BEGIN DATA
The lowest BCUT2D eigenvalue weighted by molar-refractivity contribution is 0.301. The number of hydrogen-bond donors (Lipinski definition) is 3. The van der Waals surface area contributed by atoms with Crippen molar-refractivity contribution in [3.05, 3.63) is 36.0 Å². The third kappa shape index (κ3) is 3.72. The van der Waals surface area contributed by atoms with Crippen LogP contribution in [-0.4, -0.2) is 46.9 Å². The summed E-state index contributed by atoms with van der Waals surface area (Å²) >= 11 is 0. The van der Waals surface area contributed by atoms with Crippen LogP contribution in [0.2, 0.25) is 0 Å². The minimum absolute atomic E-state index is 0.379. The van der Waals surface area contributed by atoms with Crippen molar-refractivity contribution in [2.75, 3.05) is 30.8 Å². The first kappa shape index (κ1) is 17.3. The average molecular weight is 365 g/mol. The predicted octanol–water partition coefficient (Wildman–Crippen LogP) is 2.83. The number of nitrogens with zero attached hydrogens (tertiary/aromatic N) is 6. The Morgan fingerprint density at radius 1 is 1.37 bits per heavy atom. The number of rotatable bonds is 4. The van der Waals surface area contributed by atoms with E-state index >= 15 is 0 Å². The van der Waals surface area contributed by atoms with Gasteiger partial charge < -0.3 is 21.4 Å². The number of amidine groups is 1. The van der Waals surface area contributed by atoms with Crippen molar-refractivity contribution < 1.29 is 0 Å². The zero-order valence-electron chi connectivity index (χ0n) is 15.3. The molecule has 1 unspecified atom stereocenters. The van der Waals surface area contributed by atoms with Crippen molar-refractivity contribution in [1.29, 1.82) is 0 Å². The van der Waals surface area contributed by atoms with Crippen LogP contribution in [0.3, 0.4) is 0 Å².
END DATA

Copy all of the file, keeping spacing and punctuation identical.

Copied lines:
The lowest BCUT2D eigenvalue weighted by molar-refractivity contribution is 0.301. The number of hydrogen-bond donors (Lipinski definition) is 3. The van der Waals surface area contributed by atoms with Crippen molar-refractivity contribution in [3.05, 3.63) is 36.0 Å². The third kappa shape index (κ3) is 3.72. The van der Waals surface area contributed by atoms with Crippen LogP contribution in [-0.4, -0.2) is 46.9 Å². The summed E-state index contributed by atoms with van der Waals surface area (Å²) >= 11 is 0. The van der Waals surface area contributed by atoms with Crippen LogP contribution in [0.2, 0.25) is 0 Å². The minimum absolute atomic E-state index is 0.379. The van der Waals surface area contributed by atoms with Crippen molar-refractivity contribution in [2.75, 3.05) is 30.8 Å². The first kappa shape index (κ1) is 17.3. The average molecular weight is 365 g/mol. The predicted octanol–water partition coefficient (Wildman–Crippen LogP) is 2.83. The number of nitrogens with zero attached hydrogens (tertiary/aromatic N) is 6. The Morgan fingerprint density at radius 1 is 1.37 bits per heavy atom. The number of rotatable bonds is 4. The van der Waals surface area contributed by atoms with E-state index >= 15 is 0 Å². The van der Waals surface area contributed by atoms with Gasteiger partial charge < -0.3 is 21.4 Å². The number of amidine groups is 1. The van der Waals surface area contributed by atoms with Crippen molar-refractivity contribution < 1.29 is 0 Å². The zero-order valence-electron chi connectivity index (χ0n) is 15.3. The molecule has 1 unspecified atom stereocenters. The van der Waals surface area contributed by atoms with Crippen molar-refractivity contribution in [1.29, 1.82) is 0 Å². The van der Waals surface area contributed by atoms with Crippen LogP contribution in [0.3, 0.4) is 0 Å².